Nova Scotia

Why no snow is bad news for some Nova Scotia businesses

Winter tourism is off to a slow start as businesses and recreational groups wait for snowfall. Snowshoes, snowmobiles and snowblowers are gathering dust. Meanwhile, businesses are seeing a change in customer buying habits.

'We are really trying to stay positive, but we're all hurting,' says ski operator

The entrance to this rural trail system has no snow on the ground, grass is visible.
The North Highlands Nordic trail system in Cape North, N.S., is usually open to cross-country skiers and snowshoers at this point in the year. (Submitted by Katie Fougere)

The ground is bare in much of Nova Scotia this winter, as frequent rainfall quickly washes the snow away. That's bad news for businesses that sell snow-related gear.

There's been little use for snowblowers and snowmobiles, and winter sport enthusiasts are wishing for snowfall as the season's tourism gets off to a slow start.

David Mackley, the owner of Mackley Equipment in Blacketts Lake, said snowblower sales are down about 15 per cent compared to the last 35 years in business. 

Some customers are even selling their used snowblowers to buy generators instead. 

"We're seeing a large percentage of people now focusing more on generators because of [post-tropical storm] Fiona and the frenzy that it caused with the lack of power," he said.

Nova Scotians haven't had to use snowblowers very often this winter. (Robert Short/CBC)

Snowmobile sales down

People who sell winter sporting equipment are also seeing changes in buying habits. 

At Cabot Powersports near Sydney River, snowmobile sales are dropping, while all terrain vehicles and dirt bike sales are still going strong. 

"You can drive an ATV, even a dirt bike, through most of the trails still in the woods," said Jeff Hawkins, the store's sales manager.

He said customers are buying parts for machines that are typically put away in December. 

"You're not usually thinking about picking up a new sled, picking up a new snowblower, whenever it's raining sideways and 10 degrees outside," he said. 

But for those who rely on lots of snow for their winter activities, the conditions are not ideal. 

Snowmobilers usually hit the trails from late-December to mid-April, but so far this year, there hasn't been enough snow cover.

"With no snow in the lowlands, very few snowmobilers have been out on the trail by now," said Clifford Aucoin, president of the Cabot Snowmobile Club in Sydney.

He estimates the snowmobiling season will start about five weeks later than usual, which is bad news for rural businesses that rely on winter tourism sales.

Aucoin said tourists who come to the island to snowmobile are calling off their trips.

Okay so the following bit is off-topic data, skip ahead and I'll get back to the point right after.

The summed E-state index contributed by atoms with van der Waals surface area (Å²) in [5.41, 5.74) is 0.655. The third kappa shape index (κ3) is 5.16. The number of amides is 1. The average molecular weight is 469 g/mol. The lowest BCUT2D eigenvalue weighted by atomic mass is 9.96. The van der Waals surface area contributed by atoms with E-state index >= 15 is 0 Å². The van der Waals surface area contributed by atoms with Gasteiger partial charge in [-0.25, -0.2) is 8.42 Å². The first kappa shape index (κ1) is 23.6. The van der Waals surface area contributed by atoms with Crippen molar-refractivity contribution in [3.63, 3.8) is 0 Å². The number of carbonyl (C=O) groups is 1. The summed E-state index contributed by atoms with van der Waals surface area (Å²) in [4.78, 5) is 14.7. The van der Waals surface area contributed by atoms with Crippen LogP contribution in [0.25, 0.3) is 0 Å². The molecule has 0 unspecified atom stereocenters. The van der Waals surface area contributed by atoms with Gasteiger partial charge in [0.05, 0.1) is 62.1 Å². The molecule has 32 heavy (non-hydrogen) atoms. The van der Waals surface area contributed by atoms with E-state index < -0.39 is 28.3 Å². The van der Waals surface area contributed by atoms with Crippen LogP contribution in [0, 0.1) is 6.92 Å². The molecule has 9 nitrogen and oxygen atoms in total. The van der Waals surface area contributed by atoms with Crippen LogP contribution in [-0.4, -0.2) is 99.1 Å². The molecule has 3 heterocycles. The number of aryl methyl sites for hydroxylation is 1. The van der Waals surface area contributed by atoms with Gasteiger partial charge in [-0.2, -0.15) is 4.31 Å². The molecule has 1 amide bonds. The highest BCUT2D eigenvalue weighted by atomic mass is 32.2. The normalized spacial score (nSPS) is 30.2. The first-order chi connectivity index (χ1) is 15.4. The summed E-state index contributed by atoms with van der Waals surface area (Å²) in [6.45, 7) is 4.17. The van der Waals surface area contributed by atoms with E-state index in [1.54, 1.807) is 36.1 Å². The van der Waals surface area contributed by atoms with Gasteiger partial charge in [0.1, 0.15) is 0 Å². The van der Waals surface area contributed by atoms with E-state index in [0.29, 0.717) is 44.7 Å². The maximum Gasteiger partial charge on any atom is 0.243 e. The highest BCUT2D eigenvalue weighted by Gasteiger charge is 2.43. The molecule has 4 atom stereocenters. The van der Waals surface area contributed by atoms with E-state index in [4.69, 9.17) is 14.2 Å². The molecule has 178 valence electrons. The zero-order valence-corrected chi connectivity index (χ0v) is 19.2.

As a result, motels, gas stations and food establishments in Wreck Cove, Chéticamp, Margaree and Whycocomagh are missing out on business. 

Aucoin said many motels have seen many cancellations in January due to no snow. 

A man stands in front of a sign for his group. It reads, "always purchase your membership and trail passes. You'll get smoother and safer trails."
Clifford Aucoin, president of the Cabot Snowmobile Club in Sydney, N.S., says the season is about five weeks behind schedule. (Emily Latimer)

Trails are bare

At North Highlands Nordic in Cape North, their snowshoe and cross-country ski trails are in rough shape with ruts, twigs, sticks and rocks coming through a patchy covering of snow. 

The sports complex has yet to set an opening date, as they wait for a solid base of snow.

"We are completely dependent on Mother Nature for that," said Katie Fougere, manager of the ski rental office. "We are really trying to stay positive, but we're all hurting that it's taking so long to start."

Last year, their trails opened Jan. 9.

A wooded trail has a very light covering of white snow with grass sticking through.
The trail system at North Highlands Nordic has yet to open for the season. (Submitted by Katie Fougere)

Fougere said while it's not uncommon to have cyclical weather systems without snow coverage in January, she thinks it's happening more often due to climate change.

In the meantime, the non-profit is adapting their youth and seniors programming — just without the snow.

"Hopefully, this is a one-off and in the next couple of years, we'll be fine," she said. "Everyone's hopeful."


Emily Latimer is a reporter for CBC Nova Scotia based in Cape Breton. She's interested in all kinds of stories on the island. Ideas are welcome. You can reach her at

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